Tue | Jul 23, 2024

Editorial | Ombudsman ECJ and AI

Published:Wednesday | June 19, 2024 | 12:08 AM
In this February photo, people are seen waiting outside Alligator Pond Primary School to cast their votes in the local government elections.
In this February photo, people are seen waiting outside Alligator Pond Primary School to cast their votes in the local government elections.

The Electoral Commission of Jamaica (ECJ) has not – insofar as this newspaper is aware – offered an assessment of its performance as the political ombudsman, a job it inadvisably accepted on the eve of last February’s municipal elections.

If a review was done, it has not been widely reported upon, and neither does it seem to have been posted on the ECJ’s website. So, it is not clear if Ombudsman ECJ received any complaints of breaches of the Political Code of Conduct, which it now has the job of policing; whether, on its own volition or at the behest of complainants, it instigated investigations into alleged breaches of the code; or what were the result of those inquiries.

Further, no one knows whether having had an initial go in the role of political ombudsman, the ECJ believes the current code, to which the island’s political parties signed on nearly two decades ago, remains relevant or adequate, given the rapid advancement in technology over the period, or if the tools at its disposal to invigilate the code are sufficient to the task. These are among things to be urgently addressed, including the role artificial intelligence (AI) might play in future elections, and whether AI should be regulated.

It would be understandable if the ECJ has not as yet got around to giving serious thought to these issues. It may have perhaps assumed the ombudsman role was a mild, relatively inconsequential appendage to its operations, which might be treated almost as an afterthought.

After all, the commission was established – initially as the Electoral Advisory Committee – to deal with the hard, nuts-and-bolts stuff that would be transformative of a fraught, partisan electoral regime that, even as it largely delivered on the will of the electorate, allowed for the disenfranchisement of large swathes of voters. Over the four-and-half decades of its existence, the ECJ (which includes members from the two major parties and a configuration that gives its ‘independent’ appointees significant sway in decision-making) has had great success in creating a highly credible election process. It has done this by professionalising the system and, to a large extent, removing the perceived rewards of cheating.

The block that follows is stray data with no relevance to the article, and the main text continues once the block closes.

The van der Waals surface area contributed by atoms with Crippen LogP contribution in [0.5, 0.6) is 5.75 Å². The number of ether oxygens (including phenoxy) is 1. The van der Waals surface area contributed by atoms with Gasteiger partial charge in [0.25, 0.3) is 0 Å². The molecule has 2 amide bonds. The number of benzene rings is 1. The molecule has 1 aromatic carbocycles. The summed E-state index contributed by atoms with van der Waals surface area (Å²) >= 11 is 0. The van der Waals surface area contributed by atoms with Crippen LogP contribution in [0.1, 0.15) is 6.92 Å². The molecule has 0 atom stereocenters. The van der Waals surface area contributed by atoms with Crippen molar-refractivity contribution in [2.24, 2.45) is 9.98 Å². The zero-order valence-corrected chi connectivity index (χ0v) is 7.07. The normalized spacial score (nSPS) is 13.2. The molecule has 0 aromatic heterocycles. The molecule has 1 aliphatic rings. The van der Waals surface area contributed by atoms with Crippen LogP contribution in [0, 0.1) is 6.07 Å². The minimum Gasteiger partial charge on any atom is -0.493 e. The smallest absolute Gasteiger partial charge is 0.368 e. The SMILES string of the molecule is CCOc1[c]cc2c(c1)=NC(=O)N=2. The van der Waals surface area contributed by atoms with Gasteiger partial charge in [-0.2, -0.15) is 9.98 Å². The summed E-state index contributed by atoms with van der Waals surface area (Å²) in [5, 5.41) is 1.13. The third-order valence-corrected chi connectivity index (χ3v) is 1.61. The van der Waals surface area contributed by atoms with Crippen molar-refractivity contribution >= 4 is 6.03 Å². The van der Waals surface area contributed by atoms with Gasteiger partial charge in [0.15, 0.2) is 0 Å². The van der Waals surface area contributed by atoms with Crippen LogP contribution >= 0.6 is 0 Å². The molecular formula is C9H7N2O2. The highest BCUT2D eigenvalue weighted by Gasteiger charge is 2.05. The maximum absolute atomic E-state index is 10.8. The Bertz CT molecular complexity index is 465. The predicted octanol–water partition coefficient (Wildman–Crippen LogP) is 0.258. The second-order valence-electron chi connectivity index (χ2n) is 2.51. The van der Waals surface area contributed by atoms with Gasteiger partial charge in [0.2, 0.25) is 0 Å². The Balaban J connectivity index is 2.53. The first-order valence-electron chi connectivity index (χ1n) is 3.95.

The ECJ has put together an apparatus and process which, as Karl Samuda, the government parliamentarian, put it, no one should be “tinkering” with. Which is why The Gleaner, like the election monitoring group, Citizens Action for Free and Fair Elections (CAFFE), and other NGOs, disagreed with the Government’s decision to subsume the Office of the Political Ombudsman into the ECJ.

It would be imprudent, CAFFE argued with great logic, “to submit to the Electoral Commission of Jamaica the ethical questions which are normally dealt with by the political ombudsman”.

The contrary position that the Office of the Political Ombudsman had run its course and was without powers to enforce its sanctions against politicians who breached the code of conduct (as it was the ombudsman who made the laws) was, to say the least, disingenuous.

Indeed, any shortcomings of the political ombudsman, real and/or imagined, were open to easy legislative fixes, and by discussions between the political parties and the ombudsman.

This, therefore, brings us back to the question of how well Mr Ombudsman ECJ thinks it performed in February; what, if any, new rules should be in place; and whether it should be further empowered to deal with matters on the ethical front of Jamaican politics.

Jamaicans, constitutionally, are to vote in a general election in 15 months, unless Prime Minister Andrew Holness decides on an earlier date. Compared to even the previous general election in 2020, the capacity of AI to do things, including the creation and manipulation of information and images, has grown exponentially.


But the great possibilities of artificial intelligence also bring dangers, including the potential, with misuse, to undermine democracy. The ability of AI to produce images to the identical likeness, in form and voice, of living (or dead) people is already being deployed in political campaigns, sometimes to generate fake news and purvey misinformation.

In February, for example, a voice almost identical to US President Joe Biden was on telephone robocalls, urging people in the state of New Hampshire not to vote in a primary election in which he was on the ballot. The Federal Communications Commission (FCC), the regulator of radio, television and cable in the US, has made it clear that the ban on those robocalls that consumers did not agree to receive, also applied to robocalls generated by AI.

The FCC is separately mulling a rule that would require politicians to tell audiences whether their political ads, all or in part, were generated by AI.

The ECJ, in its role of political ombudsman, should be talking with the political parties on updating the code of conduct, taking into account the realities of artificial intelligence. Those discussions, from a regulatory standpoint, must also include the Broadcasting Commission, the regulator of broadcasting in Jamaica.